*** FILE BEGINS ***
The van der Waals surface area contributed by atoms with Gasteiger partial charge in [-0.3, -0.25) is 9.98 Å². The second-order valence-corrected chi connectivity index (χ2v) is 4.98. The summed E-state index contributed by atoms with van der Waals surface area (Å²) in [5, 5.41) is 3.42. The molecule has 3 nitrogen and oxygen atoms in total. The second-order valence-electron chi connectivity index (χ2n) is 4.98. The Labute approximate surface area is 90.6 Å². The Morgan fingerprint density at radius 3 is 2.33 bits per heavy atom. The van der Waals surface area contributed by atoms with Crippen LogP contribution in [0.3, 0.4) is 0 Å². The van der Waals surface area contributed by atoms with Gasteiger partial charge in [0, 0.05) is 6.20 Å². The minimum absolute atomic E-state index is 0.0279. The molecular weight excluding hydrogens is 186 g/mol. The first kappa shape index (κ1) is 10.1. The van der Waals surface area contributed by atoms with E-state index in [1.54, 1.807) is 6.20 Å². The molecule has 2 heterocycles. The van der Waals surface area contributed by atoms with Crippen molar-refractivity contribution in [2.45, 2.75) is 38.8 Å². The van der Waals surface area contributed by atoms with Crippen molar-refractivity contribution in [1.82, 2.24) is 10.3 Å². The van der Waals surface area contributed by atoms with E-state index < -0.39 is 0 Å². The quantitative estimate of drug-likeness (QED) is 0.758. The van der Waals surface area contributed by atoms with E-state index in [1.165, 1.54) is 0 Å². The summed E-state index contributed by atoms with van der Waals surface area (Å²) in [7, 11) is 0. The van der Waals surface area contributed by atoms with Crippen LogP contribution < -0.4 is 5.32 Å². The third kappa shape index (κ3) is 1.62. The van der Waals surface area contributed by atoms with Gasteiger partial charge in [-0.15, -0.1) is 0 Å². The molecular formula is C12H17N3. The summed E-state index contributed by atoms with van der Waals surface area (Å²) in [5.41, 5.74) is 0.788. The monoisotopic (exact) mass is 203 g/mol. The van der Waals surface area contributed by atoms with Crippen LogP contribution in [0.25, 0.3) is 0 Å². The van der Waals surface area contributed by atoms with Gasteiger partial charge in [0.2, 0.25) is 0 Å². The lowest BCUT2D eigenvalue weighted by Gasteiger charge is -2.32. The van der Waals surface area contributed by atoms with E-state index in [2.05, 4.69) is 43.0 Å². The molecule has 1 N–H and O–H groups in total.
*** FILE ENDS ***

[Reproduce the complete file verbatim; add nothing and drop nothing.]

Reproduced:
The van der Waals surface area contributed by atoms with Gasteiger partial charge in [-0.3, -0.25) is 9.98 Å². The second-order valence-corrected chi connectivity index (χ2v) is 4.98. The summed E-state index contributed by atoms with van der Waals surface area (Å²) in [5, 5.41) is 3.42. The molecule has 3 nitrogen and oxygen atoms in total. The second-order valence-electron chi connectivity index (χ2n) is 4.98. The Labute approximate surface area is 90.6 Å². The Morgan fingerprint density at radius 3 is 2.33 bits per heavy atom. The van der Waals surface area contributed by atoms with Crippen LogP contribution in [0.3, 0.4) is 0 Å². The van der Waals surface area contributed by atoms with Gasteiger partial charge in [0, 0.05) is 6.20 Å². The minimum absolute atomic E-state index is 0.0279. The molecular weight excluding hydrogens is 186 g/mol. The first kappa shape index (κ1) is 10.1. The van der Waals surface area contributed by atoms with E-state index in [1.54, 1.807) is 6.20 Å². The molecule has 2 heterocycles. The van der Waals surface area contributed by atoms with Crippen molar-refractivity contribution in [2.45, 2.75) is 38.8 Å². The van der Waals surface area contributed by atoms with Crippen molar-refractivity contribution in [1.82, 2.24) is 10.3 Å². The van der Waals surface area contributed by atoms with E-state index < -0.39 is 0 Å². The quantitative estimate of drug-likeness (QED) is 0.758. The van der Waals surface area contributed by atoms with E-state index in [1.165, 1.54) is 0 Å². The summed E-state index contributed by atoms with van der Waals surface area (Å²) in [7, 11) is 0. The van der Waals surface area contributed by atoms with Crippen LogP contribution < -0.4 is 5.32 Å². The third kappa shape index (κ3) is 1.62. The van der Waals surface area contributed by atoms with Gasteiger partial charge in [-0.15, -0.1) is 0 Å². The molecular formula is C12H17N3. The summed E-state index contributed by atoms with van der Waals surface area (Å²) in [5.41, 5.74) is 0.788. The monoisotopic (exact) mass is 203 g/mol. The van der Waals surface area contributed by atoms with Crippen LogP contribution in [0.25, 0.3) is 0 Å². The van der Waals surface area contributed by atoms with Gasteiger partial charge in [0.2, 0.25) is 0 Å². The lowest BCUT2D eigenvalue weighted by Gasteiger charge is -2.32. The van der Waals surface area contributed by atoms with E-state index in [2.05, 4.69) is 43.0 Å². The molecule has 1 N–H and O–H groups in total.